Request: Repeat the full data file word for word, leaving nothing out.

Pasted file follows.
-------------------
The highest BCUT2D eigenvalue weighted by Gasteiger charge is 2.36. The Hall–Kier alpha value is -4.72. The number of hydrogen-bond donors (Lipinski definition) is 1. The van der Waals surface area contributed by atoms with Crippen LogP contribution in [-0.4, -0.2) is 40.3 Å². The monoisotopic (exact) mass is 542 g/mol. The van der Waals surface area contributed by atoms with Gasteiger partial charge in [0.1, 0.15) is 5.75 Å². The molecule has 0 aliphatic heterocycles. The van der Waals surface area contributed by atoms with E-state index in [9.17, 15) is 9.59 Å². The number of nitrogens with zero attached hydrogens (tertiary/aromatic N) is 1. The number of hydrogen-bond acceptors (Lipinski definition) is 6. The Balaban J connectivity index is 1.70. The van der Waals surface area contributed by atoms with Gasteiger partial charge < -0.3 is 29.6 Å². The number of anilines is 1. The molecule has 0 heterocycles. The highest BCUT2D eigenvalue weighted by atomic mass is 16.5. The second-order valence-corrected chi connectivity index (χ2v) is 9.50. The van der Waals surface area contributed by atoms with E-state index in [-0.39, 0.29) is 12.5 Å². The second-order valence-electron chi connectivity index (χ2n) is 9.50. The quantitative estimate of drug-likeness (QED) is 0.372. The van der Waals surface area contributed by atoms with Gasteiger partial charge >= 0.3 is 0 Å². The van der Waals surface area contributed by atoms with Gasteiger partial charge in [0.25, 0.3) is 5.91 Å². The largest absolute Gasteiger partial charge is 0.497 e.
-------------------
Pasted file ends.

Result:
The highest BCUT2D eigenvalue weighted by Gasteiger charge is 2.36. The Hall–Kier alpha value is -4.72. The number of hydrogen-bond donors (Lipinski definition) is 1. The van der Waals surface area contributed by atoms with Crippen LogP contribution in [-0.4, -0.2) is 40.3 Å². The monoisotopic (exact) mass is 542 g/mol. The van der Waals surface area contributed by atoms with Gasteiger partial charge in [0.1, 0.15) is 5.75 Å². The molecule has 0 aliphatic heterocycles. The van der Waals surface area contributed by atoms with E-state index in [9.17, 15) is 9.59 Å². The number of nitrogens with zero attached hydrogens (tertiary/aromatic N) is 1. The number of hydrogen-bond acceptors (Lipinski definition) is 6. The Balaban J connectivity index is 1.70. The van der Waals surface area contributed by atoms with Gasteiger partial charge < -0.3 is 29.6 Å². The number of anilines is 1. The molecule has 0 heterocycles. The highest BCUT2D eigenvalue weighted by atomic mass is 16.5. The second-order valence-corrected chi connectivity index (χ2v) is 9.50. The van der Waals surface area contributed by atoms with E-state index in [-0.39, 0.29) is 12.5 Å². The second-order valence-electron chi connectivity index (χ2n) is 9.50. The quantitative estimate of drug-likeness (QED) is 0.372. The van der Waals surface area contributed by atoms with Gasteiger partial charge >= 0.3 is 0 Å². The van der Waals surface area contributed by atoms with Gasteiger partial charge in [0.25, 0.3) is 5.91 Å². The largest absolute Gasteiger partial charge is 0.497 e.